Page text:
The exact mechanism of how Rad3, Mec1 and ATR are activated remains unknown because the crystal structures of these kinases are not yet available. The recently solved structures of a truncated mTOR, one of the Rad3 related PIKK kinases, may provide some implications [64]. The active center of mTOR kinase domain is in an intrinsically active conformation and activation of mTOR involves granting access of the active site to the substrates. The basal kinase activity observed in inactive Rad3 suggests that its kinase domain may also be in a constitutively active conformation. Since Rad3 is activated by unusually fast kinetics similar to ATM [25], it will be interesting to know how the basal kinase activity of Rad3 is further stimulated under various stress conditions. It is also possible that similar to that in budding yeast [65], [66], Rad3 can be activated by multiple redundant factors so that various substrates can be phosphorylated in response to different stresses. Interestingly, mutation of the potential AAD in fission yeast Rad9 (Ddc1 in S. cerevisiae) has only a minimal effect on checkpoint signaling [48]. Consistent with this, we have shown previously that phosphorylation of Mrc1 by Rad3 remains intact even in rad9 null mutant under replication stress [51]. This suggests that Rad9 may not be the critical redundant factor required for direct Rad3 activation. It is possible that a new redundant factor remains to be identified in fission yeast that can robustly activate Rad3.

Supporting Information

Figure S1.

Examination of temperature sensitivity of the newly identified rad4 mutants with severe drug sensitivities. Wild type rad4+ or rad4 with the newly identified mutations C13Y, K56R, and A60P in the first BRCT repeat were integrated at the rad4+ genomic locus as described in Fig. 2A. After several steps of fivefold dilution, the cells were spotted on two YE6S plates. The two plates were separately incubated at 25°C or 37°C for three days and then photographed. Among the newly identified mutants, A60P is the only mutant that is sensitive to 37°C.

doi:10.1371/journal.pone.0092936.s001

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Figure S2.

The N-terminal C13Y and K56R mutations may have maximally eliminated the checkpoint function of Rad4. (A) In order to search for an ideal rad4 mutation that can completely separate the checkpoint function from the DNA replication function of Rad4, C13Y, K56R and the previously described E368K (Taricani and Wang 2006) mutations were combined to see whether the combined mutations can further increase the drug sensitivity. Combination of K56R with E368K is lethal, suggesting that the replication function is affected. The C13Y-K56R and C13Y-E368K mutants grow normally, however, no significant enhancement of drug sensitivity was observed. (B) Combination of F305S with E368K is lethal, consistent with the essential function of the third BRCT repeat in DNA replication. Together, these results showed that combinations of the point mutations cannot further eliminate the checkpoint function of Rad4. Since the C13Y and K56R mutants are even more sensitive to MMS than the Δchk1 mutant (Fig. 2B), they may have maximally eliminated the checkpoint function of Rad4.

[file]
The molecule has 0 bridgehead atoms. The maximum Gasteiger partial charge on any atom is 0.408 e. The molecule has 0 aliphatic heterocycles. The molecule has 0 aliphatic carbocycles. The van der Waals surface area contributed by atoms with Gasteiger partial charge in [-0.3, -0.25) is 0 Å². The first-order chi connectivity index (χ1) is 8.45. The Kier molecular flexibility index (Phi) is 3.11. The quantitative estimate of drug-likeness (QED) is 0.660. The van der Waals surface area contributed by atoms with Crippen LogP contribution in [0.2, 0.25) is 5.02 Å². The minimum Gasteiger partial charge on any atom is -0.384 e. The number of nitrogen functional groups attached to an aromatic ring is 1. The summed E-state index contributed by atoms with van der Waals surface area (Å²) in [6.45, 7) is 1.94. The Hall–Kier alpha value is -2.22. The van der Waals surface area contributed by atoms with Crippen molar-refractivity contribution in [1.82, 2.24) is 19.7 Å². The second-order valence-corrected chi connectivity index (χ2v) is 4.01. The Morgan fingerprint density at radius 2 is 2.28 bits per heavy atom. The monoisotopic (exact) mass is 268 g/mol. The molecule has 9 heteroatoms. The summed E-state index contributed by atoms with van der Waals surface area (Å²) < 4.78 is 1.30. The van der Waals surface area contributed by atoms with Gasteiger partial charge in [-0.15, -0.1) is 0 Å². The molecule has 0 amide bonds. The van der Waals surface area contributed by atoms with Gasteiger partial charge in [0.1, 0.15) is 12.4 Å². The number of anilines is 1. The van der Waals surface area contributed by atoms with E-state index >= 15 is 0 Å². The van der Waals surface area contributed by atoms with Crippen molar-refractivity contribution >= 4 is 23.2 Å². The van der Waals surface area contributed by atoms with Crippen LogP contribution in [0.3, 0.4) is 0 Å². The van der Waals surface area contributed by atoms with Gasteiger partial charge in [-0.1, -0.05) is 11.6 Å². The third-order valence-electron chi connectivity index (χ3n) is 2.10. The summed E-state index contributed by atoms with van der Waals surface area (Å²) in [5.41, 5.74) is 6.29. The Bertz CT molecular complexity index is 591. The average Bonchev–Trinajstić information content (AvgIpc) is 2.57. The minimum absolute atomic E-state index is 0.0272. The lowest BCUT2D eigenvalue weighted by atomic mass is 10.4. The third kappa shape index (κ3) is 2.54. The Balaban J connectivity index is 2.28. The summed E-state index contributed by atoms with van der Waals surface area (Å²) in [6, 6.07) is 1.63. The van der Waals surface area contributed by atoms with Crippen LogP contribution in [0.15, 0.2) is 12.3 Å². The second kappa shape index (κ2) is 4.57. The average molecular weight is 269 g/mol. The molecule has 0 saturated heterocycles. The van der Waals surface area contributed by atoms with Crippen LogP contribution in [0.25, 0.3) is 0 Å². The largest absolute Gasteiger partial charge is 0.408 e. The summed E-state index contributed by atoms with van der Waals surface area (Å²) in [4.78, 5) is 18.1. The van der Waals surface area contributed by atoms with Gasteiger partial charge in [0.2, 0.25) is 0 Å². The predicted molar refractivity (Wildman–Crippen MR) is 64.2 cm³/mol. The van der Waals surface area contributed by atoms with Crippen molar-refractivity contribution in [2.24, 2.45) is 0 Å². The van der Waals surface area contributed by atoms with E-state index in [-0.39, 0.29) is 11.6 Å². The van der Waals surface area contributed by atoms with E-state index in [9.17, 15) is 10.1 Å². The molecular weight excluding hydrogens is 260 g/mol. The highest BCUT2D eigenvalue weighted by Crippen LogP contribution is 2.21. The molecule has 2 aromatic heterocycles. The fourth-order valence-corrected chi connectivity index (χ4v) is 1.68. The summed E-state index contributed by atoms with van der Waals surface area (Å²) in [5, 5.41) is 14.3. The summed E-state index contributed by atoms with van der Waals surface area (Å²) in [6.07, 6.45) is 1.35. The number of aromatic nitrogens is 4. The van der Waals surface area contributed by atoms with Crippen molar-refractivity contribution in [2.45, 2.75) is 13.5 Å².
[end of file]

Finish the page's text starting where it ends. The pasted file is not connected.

doi:10.1371/journal.pone.0092936.s002

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Figure S3.

Phosphorylation of Mrc1-Thr645 by Rad3 was not affected by the Rad4 mutations. Wild type cells or cells with the integrated rad4 mutations were incubated with (+) or without (-) HU for three hours at 30°C. The cells were fixed in 15% TCA at 4°C for more than three hours. Whole cell lysates were made from the TCA-fixed cells by the mini-bead beater method. The samples were separated by SDS PAGE and transferred to a nitrocellulose membrane. The membrane was strained with Ponceau S. A section of the stained membrane is shown for the loading (lower panel). The top section of the membrane containing Mrc1 was cut out, destained, and blotted with phosphor-specific antibody against phosphorylated Mrc1-Thr645 (top panel). Asterisk indicates the cross-reactive material. The same membrane was stripped and reprobed with anti-Mrc1 antibodies to detect Mrc1 (middle panel). Under the replication stress induced by HU, phosphorylation of Mrc1-Thr645 by Rad3 remains intact in all tested rad4 mutants.

doi:10.1371/journal.pone.0092936.s003

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Figure S4.

Time course study of the phosphorylation of Chk1 and Cds1-Thr11 by Rad3 in rad4 mutants. (A) Whole cell lysates made from MMS-treated cells under neutral conditions were separated by SDS PAGE and transferred to nitrocellulose membrane for Western blotting analysis. Phosphorylation of Chk1 was assessed by mobility shift assay using anti-HA antibody. A section of the Ponceau S stained membrane was shown below as the loading control. (B) Cds1 was IPed from the HU-treated cell and separated on an 8% SDS PAGE gel for Western blotting. Phosphorylated Cds1-Thr11 was detected by phospho-specific antibody (top). The same blot was stripped and reprobed with anti-HA antibody to detect Cds1 (bottom). IgG indicates the heavy chain of the anti-HA antibody used for the IP. This result ruled out the possibility of indirect cell cycle effect of the rad4 mutations on the phosphorylation of Chk1 and Cds1.

doi:10.1371/journal.pone.0092936.s004

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Figure S5.